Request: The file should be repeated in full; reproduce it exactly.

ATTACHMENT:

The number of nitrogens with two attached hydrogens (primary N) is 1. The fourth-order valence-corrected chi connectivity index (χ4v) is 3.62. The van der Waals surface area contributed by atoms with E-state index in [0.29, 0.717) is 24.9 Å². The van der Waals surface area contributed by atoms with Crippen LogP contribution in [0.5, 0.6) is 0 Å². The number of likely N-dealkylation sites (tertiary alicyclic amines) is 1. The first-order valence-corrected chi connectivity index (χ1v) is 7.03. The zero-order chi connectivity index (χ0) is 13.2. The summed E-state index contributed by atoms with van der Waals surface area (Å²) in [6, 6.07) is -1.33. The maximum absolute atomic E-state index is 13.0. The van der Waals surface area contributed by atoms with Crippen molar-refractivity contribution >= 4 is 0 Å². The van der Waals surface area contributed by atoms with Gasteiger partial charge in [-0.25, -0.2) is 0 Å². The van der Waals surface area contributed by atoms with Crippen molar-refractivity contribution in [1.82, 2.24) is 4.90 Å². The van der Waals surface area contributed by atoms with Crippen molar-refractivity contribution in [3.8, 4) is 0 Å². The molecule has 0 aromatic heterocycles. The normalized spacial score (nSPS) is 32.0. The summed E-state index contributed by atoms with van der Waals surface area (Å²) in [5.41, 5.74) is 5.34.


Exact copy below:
The number of nitrogens with two attached hydrogens (primary N) is 1. The fourth-order valence-corrected chi connectivity index (χ4v) is 3.62. The van der Waals surface area contributed by atoms with E-state index in [0.29, 0.717) is 24.9 Å². The van der Waals surface area contributed by atoms with Crippen LogP contribution in [0.5, 0.6) is 0 Å². The number of likely N-dealkylation sites (tertiary alicyclic amines) is 1. The first-order valence-corrected chi connectivity index (χ1v) is 7.03. The zero-order chi connectivity index (χ0) is 13.2. The summed E-state index contributed by atoms with van der Waals surface area (Å²) in [6, 6.07) is -1.33. The maximum absolute atomic E-state index is 13.0. The van der Waals surface area contributed by atoms with Crippen molar-refractivity contribution >= 4 is 0 Å². The van der Waals surface area contributed by atoms with Gasteiger partial charge in [-0.25, -0.2) is 0 Å². The van der Waals surface area contributed by atoms with Crippen molar-refractivity contribution in [1.82, 2.24) is 4.90 Å². The van der Waals surface area contributed by atoms with Crippen molar-refractivity contribution in [3.8, 4) is 0 Å². The molecule has 0 aromatic heterocycles. The normalized spacial score (nSPS) is 32.0. The summed E-state index contributed by atoms with van der Waals surface area (Å²) in [5.41, 5.74) is 5.34.